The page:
Among the ways in which freedom is being chipped away in Europe, one of the less obvious is the legislation of memory. More and more countries have laws saying you must remember and describe this or that historical event in a certain way, sometimes on pain of criminal prosecution if you give the wrong answer. What the wrong answer is depends on where you are. In Switzerland, you get prosecuted for saying that the terrible thing that happened to the Armenians in the last years of the Ottoman empire was not a genocide. In Turkey, you get prosecuted for saying it was. What is state-ordained truth in the Alps is state-ordained falsehood in Anatolia.
This week a group of historians and writers, of whom I am one, has pushed back against this dangerous nonsense. In what is being called the "Appel de Blois", published in Le Monde last weekend, we maintain that in a free country "it is not the business of any political authority to define historical truth and to restrict the liberty of the historian by penal sanctions". And we argue against the accumulation of so-called "memory laws". First signatories include historians such as Eric Hobsbawm, Jacques Le Goff and Heinrich August Winkler. It's no accident that this appeal originated in France, which has the most intense and tortuous recent experience with memory laws and prosecutions. It began uncontroversially in 1990, when denial of the Nazi Holocaust of the European Jews, along with other crimes against humanity defined by the 1945 Nuremberg tribunal, was made punishable by law in France - as it is in several other European countries. In 1995, the historian Bernard Lewis was convicted by a French court for arguing that, on the available evidence, what happened to the Armenians might not correctly be described as genocide according to the definition in international law.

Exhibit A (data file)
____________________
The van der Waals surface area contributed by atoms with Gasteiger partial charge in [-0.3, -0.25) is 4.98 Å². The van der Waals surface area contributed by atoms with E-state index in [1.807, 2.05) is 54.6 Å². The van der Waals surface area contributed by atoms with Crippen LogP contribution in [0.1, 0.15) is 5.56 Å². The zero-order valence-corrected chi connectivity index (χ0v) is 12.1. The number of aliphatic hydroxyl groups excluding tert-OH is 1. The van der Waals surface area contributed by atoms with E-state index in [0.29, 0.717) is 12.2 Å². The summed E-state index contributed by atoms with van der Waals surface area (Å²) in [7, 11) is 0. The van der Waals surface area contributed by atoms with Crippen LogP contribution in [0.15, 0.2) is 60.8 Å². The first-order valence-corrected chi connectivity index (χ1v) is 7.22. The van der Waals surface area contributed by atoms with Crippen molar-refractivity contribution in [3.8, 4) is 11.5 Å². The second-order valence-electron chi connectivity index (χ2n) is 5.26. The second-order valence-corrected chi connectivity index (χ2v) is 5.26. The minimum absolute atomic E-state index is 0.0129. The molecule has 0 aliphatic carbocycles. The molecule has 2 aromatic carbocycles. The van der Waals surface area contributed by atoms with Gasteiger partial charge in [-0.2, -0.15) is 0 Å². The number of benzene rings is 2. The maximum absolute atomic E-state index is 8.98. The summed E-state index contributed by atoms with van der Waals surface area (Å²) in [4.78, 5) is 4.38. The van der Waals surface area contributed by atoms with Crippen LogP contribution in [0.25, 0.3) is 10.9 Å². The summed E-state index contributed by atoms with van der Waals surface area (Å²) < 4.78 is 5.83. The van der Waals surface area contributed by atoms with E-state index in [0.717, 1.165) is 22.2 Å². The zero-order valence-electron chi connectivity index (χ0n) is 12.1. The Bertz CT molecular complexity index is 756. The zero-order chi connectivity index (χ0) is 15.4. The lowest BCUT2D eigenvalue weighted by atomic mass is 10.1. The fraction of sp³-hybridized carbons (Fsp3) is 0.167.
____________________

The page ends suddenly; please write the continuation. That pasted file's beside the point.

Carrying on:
This kind of nonsense is all the more dangerous when it comes wearing the mask of virtue. A perfect example is the recent attempt to enforce limits to the interpretation of history across the whole EU in the name of "combating racism and xenophobia".
How, for example, do you refute the absurd conspiracy theory, which apparently still has some currency in parts of the Arab world, that "the Jews" were behind the September 11 2001 terrorist attacks on New York? By forbidding anyone from saying that, on pain of imprisonment? No. You refute it by refuting it. By mustering all the available evidence, in free and open debate. This is not just the best way to get at the facts; ultimately, it's the best way to combat racism and xenophobia too.
The only problem here is that the very same people (Marxists) who invented the words "racism" and "xenophobia" are the ones now trying hardest to persecute and prosecute those who investigate historical events.
The author also states that, "I believe it is very important that nations, states, peoples and other groups (not to mention individuals) should face up, solemnly and publicly, to the bad things done by them or in their name."
And of the good things done by them or in their name?
And who is to define what counts as "bad things" vs. "good things", because different groups will most certainly have varying notions.
And will we see apologies and/or at least recognition of the "bad things" inflicted upon European peoples by the likes of the Mongols, Arabs, Berbers, Muslims, Jews and Turks?
How was it Orwell put it,
"those who control the past control the present; those who control the present control the future"